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    (Original post by Made in the USA)
    What's wrong with South Carolina? Is it because, in South Carolina, Americans had their first decisive victory over the British in the Revolutionary War?
    I've been fortunate to enough to see SC on vacation. Charleston, South Carolina is one of the most beautiful and historic cities in the World. If you visit, make sure you try some of the local seafood selection. The food is really good in most of the restaurants.
    I haven't been to Louisiana, so I can't comment on it. What didn't you like about Louisiana when you stayed there? :rolleyes:
    I don't know anyone in Britain who is remotely bitter about the Revolutionary War... I suppose I can understand why it is such an American obsession. I think you can't deny that Americans to some extent are taught to be somewhat self-reflexive within the USA - American History is usually compulsory at schools while "wider" history is not. In the UK we make no distinction and History as a subject encompasses a much wider field than simply British History.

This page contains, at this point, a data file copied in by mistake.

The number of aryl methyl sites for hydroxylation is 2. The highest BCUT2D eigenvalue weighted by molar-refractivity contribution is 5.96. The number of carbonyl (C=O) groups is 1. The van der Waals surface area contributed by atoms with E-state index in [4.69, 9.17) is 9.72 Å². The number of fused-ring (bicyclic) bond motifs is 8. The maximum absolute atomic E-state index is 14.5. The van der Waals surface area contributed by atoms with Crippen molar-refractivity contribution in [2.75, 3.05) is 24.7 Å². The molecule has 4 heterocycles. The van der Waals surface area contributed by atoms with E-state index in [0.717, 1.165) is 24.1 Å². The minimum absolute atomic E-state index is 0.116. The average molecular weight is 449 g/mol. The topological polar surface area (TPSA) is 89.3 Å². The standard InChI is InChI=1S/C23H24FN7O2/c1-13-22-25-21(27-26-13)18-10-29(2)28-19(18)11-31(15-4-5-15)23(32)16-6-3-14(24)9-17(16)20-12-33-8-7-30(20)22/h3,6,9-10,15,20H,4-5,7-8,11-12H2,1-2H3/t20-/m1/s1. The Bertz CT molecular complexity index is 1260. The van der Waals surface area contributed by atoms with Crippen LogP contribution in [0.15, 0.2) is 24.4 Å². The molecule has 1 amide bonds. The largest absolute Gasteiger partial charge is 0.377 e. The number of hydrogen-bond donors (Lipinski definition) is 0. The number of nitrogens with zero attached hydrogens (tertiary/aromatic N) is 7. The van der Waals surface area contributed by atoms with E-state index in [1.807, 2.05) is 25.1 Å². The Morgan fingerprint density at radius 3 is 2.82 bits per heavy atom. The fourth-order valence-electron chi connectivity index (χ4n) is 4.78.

Both the UK and the USA have their plus and minus points. Having spent long periods of time in both places, I have to say I prefer the UK. No offense to those Americans out there, but a lot of extremism comes out of the USA. All the burning of Harry Potter books/the KKK/the Rednecks

    And your president is possibly the most annoying individual ever to grace the planet. Not only is he horribly inarticulate ("all I know is these are BAD PEOPLE"....Wow, I'm speechless with admiration. Not.), but he also seems to take an almost absurd pleasure in manifesting his severe lack of brain cells(who could possiblty forget the pretzel incident). He certainly gives all Americans a bad name. Citizens need to use this next general election to get rid of him...whilst his primitive behaviour might provide us Brits with some mild entertainment, I really don't think it's in anybody's interests to have the world's biggest superpower run by possibly the most spectacularly imbecilic excuse-for-politician ever to land himself in the White House. I have to agree with Micheal Moore in 'Stupid White Men' (an excellent read...). Admittedly, Tony Blair isn't exactly the bees knees, but he has at least some semblance of competency.